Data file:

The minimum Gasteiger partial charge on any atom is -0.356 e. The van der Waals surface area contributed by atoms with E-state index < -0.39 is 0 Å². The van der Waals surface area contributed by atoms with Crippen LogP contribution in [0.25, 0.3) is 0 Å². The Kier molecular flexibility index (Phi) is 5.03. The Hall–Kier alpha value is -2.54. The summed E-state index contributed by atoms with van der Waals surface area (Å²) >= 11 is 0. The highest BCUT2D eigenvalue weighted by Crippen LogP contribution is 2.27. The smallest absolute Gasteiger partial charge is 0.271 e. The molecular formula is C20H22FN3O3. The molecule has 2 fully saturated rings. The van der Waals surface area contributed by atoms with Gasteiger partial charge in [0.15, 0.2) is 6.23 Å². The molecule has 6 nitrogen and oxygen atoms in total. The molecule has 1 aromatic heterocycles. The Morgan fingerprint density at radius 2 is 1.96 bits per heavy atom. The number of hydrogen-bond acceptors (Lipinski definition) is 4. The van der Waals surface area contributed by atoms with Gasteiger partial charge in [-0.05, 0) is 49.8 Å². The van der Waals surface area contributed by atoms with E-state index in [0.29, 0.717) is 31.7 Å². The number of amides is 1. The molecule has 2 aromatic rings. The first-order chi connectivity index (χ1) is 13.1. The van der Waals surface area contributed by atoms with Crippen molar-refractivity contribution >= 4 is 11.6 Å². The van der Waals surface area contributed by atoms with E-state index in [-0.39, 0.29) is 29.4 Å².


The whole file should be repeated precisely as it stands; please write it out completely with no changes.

The minimum Gasteiger partial charge on any atom is -0.356 e. The van der Waals surface area contributed by atoms with E-state index < -0.39 is 0 Å². The van der Waals surface area contributed by atoms with Crippen LogP contribution in [0.25, 0.3) is 0 Å². The Kier molecular flexibility index (Phi) is 5.03. The Hall–Kier alpha value is -2.54. The summed E-state index contributed by atoms with van der Waals surface area (Å²) >= 11 is 0. The highest BCUT2D eigenvalue weighted by Crippen LogP contribution is 2.27. The smallest absolute Gasteiger partial charge is 0.271 e. The molecular formula is C20H22FN3O3. The molecule has 2 fully saturated rings. The van der Waals surface area contributed by atoms with Gasteiger partial charge in [0.15, 0.2) is 6.23 Å². The molecule has 6 nitrogen and oxygen atoms in total. The molecule has 1 aromatic heterocycles. The Morgan fingerprint density at radius 2 is 1.96 bits per heavy atom. The number of hydrogen-bond acceptors (Lipinski definition) is 4. The van der Waals surface area contributed by atoms with Gasteiger partial charge in [-0.05, 0) is 49.8 Å². The van der Waals surface area contributed by atoms with E-state index in [0.29, 0.717) is 31.7 Å². The number of amides is 1. The molecule has 2 aromatic rings. The first-order chi connectivity index (χ1) is 13.1. The van der Waals surface area contributed by atoms with Crippen molar-refractivity contribution >= 4 is 11.6 Å². The van der Waals surface area contributed by atoms with E-state index in [-0.39, 0.29) is 29.4 Å².